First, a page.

2019 has not been a good year for China. General Secretary Xi Jinping’s ambitions and the Communist Chinese Party’s imperious means to achieve them have become transparent.
The current situation in the Asia-Pacific is illustrative. Two Chinese actions defined this past year’s regional news cycle. First, China’s reaction to Hong Kong’s peaceful pro-democratic protests escalated to a full-scale military crackdown. The Beijing Government deployed 12,000 People’s Armed Police – a 1.5-million strong army dedicated to internal security – to the island, beating protestors and besieging the democracy movement’s university strongholds. Most remarkable has been the resilience of average Hong Kongers. The opposition lacks a designated leader and organizational structure, a clear demonstration of widespread rage at China’s dishonoring the Basic Law that protects Hong Kong’s freedoms and to which the CCP agreed before Hong Kong’s sovereignty passed from the U.K. to China in 1997.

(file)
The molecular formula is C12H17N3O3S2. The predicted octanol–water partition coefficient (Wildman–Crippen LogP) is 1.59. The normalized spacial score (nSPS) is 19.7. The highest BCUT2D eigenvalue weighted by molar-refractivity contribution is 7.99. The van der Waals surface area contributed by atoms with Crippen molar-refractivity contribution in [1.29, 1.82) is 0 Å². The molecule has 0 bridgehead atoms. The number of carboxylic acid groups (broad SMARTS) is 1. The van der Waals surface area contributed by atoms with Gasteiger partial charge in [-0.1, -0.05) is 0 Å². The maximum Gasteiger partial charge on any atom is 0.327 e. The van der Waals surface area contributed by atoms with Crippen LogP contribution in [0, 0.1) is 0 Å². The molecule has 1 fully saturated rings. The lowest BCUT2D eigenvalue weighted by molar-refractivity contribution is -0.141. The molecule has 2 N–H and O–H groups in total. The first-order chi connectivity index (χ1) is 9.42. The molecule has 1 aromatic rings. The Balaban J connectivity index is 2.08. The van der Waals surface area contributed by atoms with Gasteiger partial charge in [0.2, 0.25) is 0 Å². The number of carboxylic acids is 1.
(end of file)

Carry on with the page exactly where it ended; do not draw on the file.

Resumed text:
Second, China has escalated its campaign against Uighur Muslims in the country’s West. Internal party documents have confirmed that Premier Xi and his confidants have no qualms about executing the largest instance of ethnically-targeted mass internment since the Holocaust. Beijing has constructed a Stasi-style police state in Xinjiang and deported 1.5 million Uighurs to “reeducation” camps. The more horrific accusations – that China harvests organs from Uighur men, and that Chinese soldiers are raping the wives of interned Uighur men in the form of extermination-by-forced-breeding – are unconfirmed. However, the situation merits a serious independent examination of these accusations.
Only with the context of these events, combined with China’s escalating aggression towards the United States and its Pacific allies, can the importance of Beijing’s pressure against Taiwan be grasped.
Global dominance is China’s ultimate ambition. A toxic combination of paranoia and imperial longing propels China’s rulers – reclaiming the Middle Kingdom’s place at the center of the world requires destroying America’s international position, while—as China’s rulers apparently believe—its security entails monopolizing the Western Pacific, eliminating any ethnically or politically distinct entities within China, and ensuring Chinese access to resources and markets abroad.